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 Table of Contents  
ORIGINAL ARTICLE
Year : 2022  |  Volume : 11  |  Issue : 2  |  Page : 124-127

Correlation of Radiological Findings on High-Resolution Computed Tomography Chest in Vaccinated and Unvaccinated COVID-19 Patients from Eastern India


Department of Radio-diagnosis, Kalinga Institute of Medical Sciences, Bhubaneswar, Odisha, India

Date of Submission30-Nov-2021
Date of Decision22-Feb-2022
Date of Acceptance22-Feb-2022
Date of Web Publication08-Apr-2022

Correspondence Address:
Dr. Roopak Dubey
Department of Radio-diagnosis, Kalinga Institute of Medical Sciences, Patia, Bhubaneswar, Odisha
India
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Source of Support: None, Conflict of Interest: None


DOI: 10.4103/ijrc.ijrc_148_21

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  Abstract 


Background: In this coronavirus disease-2019 (COVID-19) pandemic, safe and effective preventative vaccines are essential to contain the pandemic, which has had severe medical, economic, and societal consequences, despite some people still becoming infected after receiving immunisation. Methods: A total of 200 patients were examined and split into two groups: (1) 100 consecutive COVID-19-positive cases who had been vaccinated and (2) 100 consecutive COVID-19-positive patients with no vaccination. At the time of the scan, the patient's vaccination status was noted. Results: The computed tomography severity score (CTSS) of unvaccinated individuals was found to be considerably greater than that of partly or fully vaccinated patients (median 13 vs. 7, P < 0.001). Completely vaccinated individuals had a considerably lower median CTSS than partly vaccinated patients (6 vs. 9, P < 0.001). Conclusions: Individuals should be thoroughly vaccinated to avoid major lung disease. As a result, stronger dedication and motivating efforts should be made worldwide to improve the COVID-19 vaccination program.

Keywords: Coronavirus disease-2019, high-resolution computed tomography of the thorax, immunization, vaccination


How to cite this article:
Dubey R, Sen KK, Mitra A, Sethi HS, Arora R, Goyal M. Correlation of Radiological Findings on High-Resolution Computed Tomography Chest in Vaccinated and Unvaccinated COVID-19 Patients from Eastern India. Indian J Respir Care 2022;11:124-7

How to cite this URL:
Dubey R, Sen KK, Mitra A, Sethi HS, Arora R, Goyal M. Correlation of Radiological Findings on High-Resolution Computed Tomography Chest in Vaccinated and Unvaccinated COVID-19 Patients from Eastern India. Indian J Respir Care [serial online] 2022 [cited 2022 Jun 29];11:124-7. Available from: http://www.ijrc.in/text.asp?2022/11/2/124/342783




  Background Top


After almost 2 years of the coronavirus disease epidemic, the mortality is staggeringly higher, at over 10 million.[1] Fortunately, there are a number of effective vaccinations available now that might aid in the containment of the coronavirus disease-2019 (COVID-19) epidemic. However, our vaccination efforts must battle the rapidly increasing severe acute respiratory syndrome coronavirus (SARS-CoV-2) strains, which are a huge problem.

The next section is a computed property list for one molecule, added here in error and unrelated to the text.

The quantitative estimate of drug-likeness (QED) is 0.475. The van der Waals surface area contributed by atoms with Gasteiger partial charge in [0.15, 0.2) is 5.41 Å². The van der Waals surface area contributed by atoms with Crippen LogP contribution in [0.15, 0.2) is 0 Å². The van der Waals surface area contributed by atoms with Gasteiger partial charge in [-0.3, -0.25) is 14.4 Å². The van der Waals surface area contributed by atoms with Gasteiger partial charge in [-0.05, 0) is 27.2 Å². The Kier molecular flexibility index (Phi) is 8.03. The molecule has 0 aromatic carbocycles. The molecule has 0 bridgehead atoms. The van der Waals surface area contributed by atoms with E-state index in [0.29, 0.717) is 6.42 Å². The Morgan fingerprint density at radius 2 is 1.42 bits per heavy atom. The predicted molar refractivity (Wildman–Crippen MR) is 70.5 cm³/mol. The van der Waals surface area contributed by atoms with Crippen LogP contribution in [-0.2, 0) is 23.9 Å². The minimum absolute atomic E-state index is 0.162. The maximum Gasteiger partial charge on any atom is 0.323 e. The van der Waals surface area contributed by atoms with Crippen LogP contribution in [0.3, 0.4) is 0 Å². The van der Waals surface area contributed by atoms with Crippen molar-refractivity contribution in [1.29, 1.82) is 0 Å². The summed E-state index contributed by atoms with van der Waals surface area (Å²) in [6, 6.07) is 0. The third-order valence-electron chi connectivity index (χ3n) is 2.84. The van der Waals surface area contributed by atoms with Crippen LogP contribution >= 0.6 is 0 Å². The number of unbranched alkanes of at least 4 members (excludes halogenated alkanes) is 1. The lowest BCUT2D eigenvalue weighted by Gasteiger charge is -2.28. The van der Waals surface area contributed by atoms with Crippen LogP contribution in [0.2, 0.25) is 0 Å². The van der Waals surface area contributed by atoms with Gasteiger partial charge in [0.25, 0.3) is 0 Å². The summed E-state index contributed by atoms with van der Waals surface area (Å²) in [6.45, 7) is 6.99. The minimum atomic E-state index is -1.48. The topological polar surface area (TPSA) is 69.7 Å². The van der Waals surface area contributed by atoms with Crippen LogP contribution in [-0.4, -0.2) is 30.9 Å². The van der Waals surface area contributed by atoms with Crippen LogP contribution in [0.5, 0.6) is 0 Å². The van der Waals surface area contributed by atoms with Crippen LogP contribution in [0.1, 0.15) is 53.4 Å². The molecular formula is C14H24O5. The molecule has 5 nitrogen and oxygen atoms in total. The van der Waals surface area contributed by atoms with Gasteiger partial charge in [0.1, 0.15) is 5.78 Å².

SARS-CoV-2 has developed into new fatal strains than their predecessors, the most dangerous of which is the delta type. These mutations are worrisome due to their higher chances of transmission, symptom severity, and immune evasion, creating a risk of reinfection in convalescents or breakthrough infections in vaccinated people.[2] To limit the epidemic, which has had severe medical, economic, and societal implications, safe and efficient preventive vaccinations are required even though some are still getting infected during postvaccination status.

This research aims to investigate the limits and extents of pulmonary involvement in vaccinated patients of COVID-19 and the relationship between vaccination status and lung severity. Two vaccines were developed in India at the time of this research, both of which required two doses and a booster for full immunization.[3]


  Methods Top


We retrospectively analyzed our COVID-19-related high-resolution computed tomography (HRCT) of thorax data from April to August 2021. This was done to identify positive patients on reverse transcription–polymerase chain reaction (RT-PCR) who have undergone a HRCT of the thorax to analyze the extent of pulmonary involvement by applying the computed tomography severity score (CTSS).

A total of 200 cases were studied, divided into two groups. The first group comprised 100 consecutive vaccinated COVID-19-positive cases, while the other group comprised 100 consecutive unvaccinated COVID-19-positive patients. The vaccination status of the patient was recorded before the scan. Patients who had both doses 1 week before the computed tomography (CT) scan were considered fully vaccinated, but those who underwent the CT scan 2 weeks after the first dose or within 1 week of the second dose were deemed partially vaccinated.[4]

We divided the cohort into three groups based on vaccine eligibility criteria: 18–44 years, 45–59 years, and more than 59 years. SPSS version 21 (IBM, Chicago IL, USA) was used to conduct the statistical analysis. Basic descriptive statistics were employed (median and percentage [N]), univariate test for continuous variables, and Chi-square test for categorical variables. P < 0.05 was considered to be significant.